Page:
By Hammad Ali
Growing up, I’d always harboured a special love for the simple predictability and reliability of numbers. A 6 will never magically turn into a 10 without reason, nor will a subtraction sign break your heart and turn into an addition sign. Numbers, statistics, maths — these were all simple, predictable. So initially, when my love affair with sports first began, this passion for statistics only grew. I began speaking in batting averages, bowling averages and strike rates, studying them with a diligence my mother still wishes I’d invested in schoolwork instead. In my childlike naivety, I believed that in knowing these stats, I could predict the results of the sport I was watching. I thought memorizing every statistic available on a certain team or player would somehow help me predict how they would perform. My motivation, not surprisingly, was completely selfish — I enjoyed walking around with a smug smile on my face, telling people that they were wasting time and energy with their misplaced hope for players and teams numerically doomed to underperform. I relished that hint of moral superiority; the kind a vaguely self-righteous man feels when he wakes up to pray at dawn, then walks to the mosque to make sure everyone knows what a grand sacrifice he has made.
Of course, this all happened before I gave my heart to the one team that would make a habit of breaking it: the Pakistani cricket team.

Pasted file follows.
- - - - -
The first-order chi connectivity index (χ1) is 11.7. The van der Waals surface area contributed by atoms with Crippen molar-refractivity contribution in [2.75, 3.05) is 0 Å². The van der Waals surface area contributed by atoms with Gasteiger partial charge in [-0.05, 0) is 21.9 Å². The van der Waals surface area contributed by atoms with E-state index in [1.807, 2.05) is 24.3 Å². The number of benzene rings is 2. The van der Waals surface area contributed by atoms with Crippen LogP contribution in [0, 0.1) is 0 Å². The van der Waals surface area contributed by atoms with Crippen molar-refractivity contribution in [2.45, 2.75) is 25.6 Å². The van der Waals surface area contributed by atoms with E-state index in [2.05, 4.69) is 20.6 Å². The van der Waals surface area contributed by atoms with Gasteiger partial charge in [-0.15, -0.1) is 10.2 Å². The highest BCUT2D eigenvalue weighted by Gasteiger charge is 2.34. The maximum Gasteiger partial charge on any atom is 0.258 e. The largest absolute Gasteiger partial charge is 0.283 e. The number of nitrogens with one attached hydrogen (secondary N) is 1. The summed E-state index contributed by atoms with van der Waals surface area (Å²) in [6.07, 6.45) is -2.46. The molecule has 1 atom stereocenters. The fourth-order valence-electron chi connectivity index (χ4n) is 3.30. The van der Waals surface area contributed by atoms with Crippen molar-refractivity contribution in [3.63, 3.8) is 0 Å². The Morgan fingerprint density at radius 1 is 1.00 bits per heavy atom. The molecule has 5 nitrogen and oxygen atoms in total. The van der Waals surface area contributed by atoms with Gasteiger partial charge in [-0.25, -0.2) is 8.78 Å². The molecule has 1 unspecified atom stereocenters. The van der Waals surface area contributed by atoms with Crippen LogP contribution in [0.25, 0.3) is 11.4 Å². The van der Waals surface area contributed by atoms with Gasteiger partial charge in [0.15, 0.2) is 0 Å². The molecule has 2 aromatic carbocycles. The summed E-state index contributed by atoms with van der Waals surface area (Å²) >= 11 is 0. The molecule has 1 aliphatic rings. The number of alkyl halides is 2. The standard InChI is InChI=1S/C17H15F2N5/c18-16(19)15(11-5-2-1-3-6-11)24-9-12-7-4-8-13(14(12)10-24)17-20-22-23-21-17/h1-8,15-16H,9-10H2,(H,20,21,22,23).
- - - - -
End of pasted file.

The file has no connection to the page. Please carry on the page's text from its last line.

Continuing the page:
My love affair with sports began slow and steady: a casual amusement, an enjoyable distraction. Somewhere along the way, though, this was replaced with a strange sense of “patriotism”. It was oddly thrilling, getting sucked into the competition as 11 men performed in an international arena clad in the bright green of our flag. The feverish, rabid obsession of everyone else’s love for the national team started to rub off onto me. I especially found a role model in one man: Inzamam-Ul-Haq. Inzamam represented everything I could believe in and look up to: a nice, somewhat quiet, moderately heavy set guy who’d somehow made a name for himself as an international athlete in a sport that favoured the quick, lanky and brash. Plus, most importantly, he was predictable in his performance; managing to come out brilliant just about every time he came on to the pitch. (This might not be true but I have the absurd habit of only remembering the good things about the teams and players I love).[pullquote] I enjoyed walking around with a smug smile on my face, telling people that they were wasting their time and energy with their misplaced hope for players and teams numerically doomed to underperform. [/pullquote] There was something I had not accounted for as I became more and more invested in our cricket team though: Pakistan is, and always has been, an anomaly in the world of statistics. They were the undisputed world champions at being utterly unpredictable, regardless of what their statistics and years of experience might say. If you were to pick out a stranger who’s never heard of cricket and hand him a bat , then have him face one of the best bowlers in the world, there is more than a 90% chance he’s going to miss. Put that same person in a Pakistani jersey, throw him in the spotlight, and you’d have the same success rate, if not worse. But you’d be foolish to bet against him, because you simply can’t predict when that measly, unexpected anomaly will occur. You never know when the tables will turn, and those 150 runs will magically grow into 230 in the space of 10 overs, without relinquishing a single wicket. You won’t know what hit you when, against all odds, he’ll end up demolishing one of the world’s best batting lineups in the metaphorical blink of an eye. Only someone from the Pakistani team could achieve that.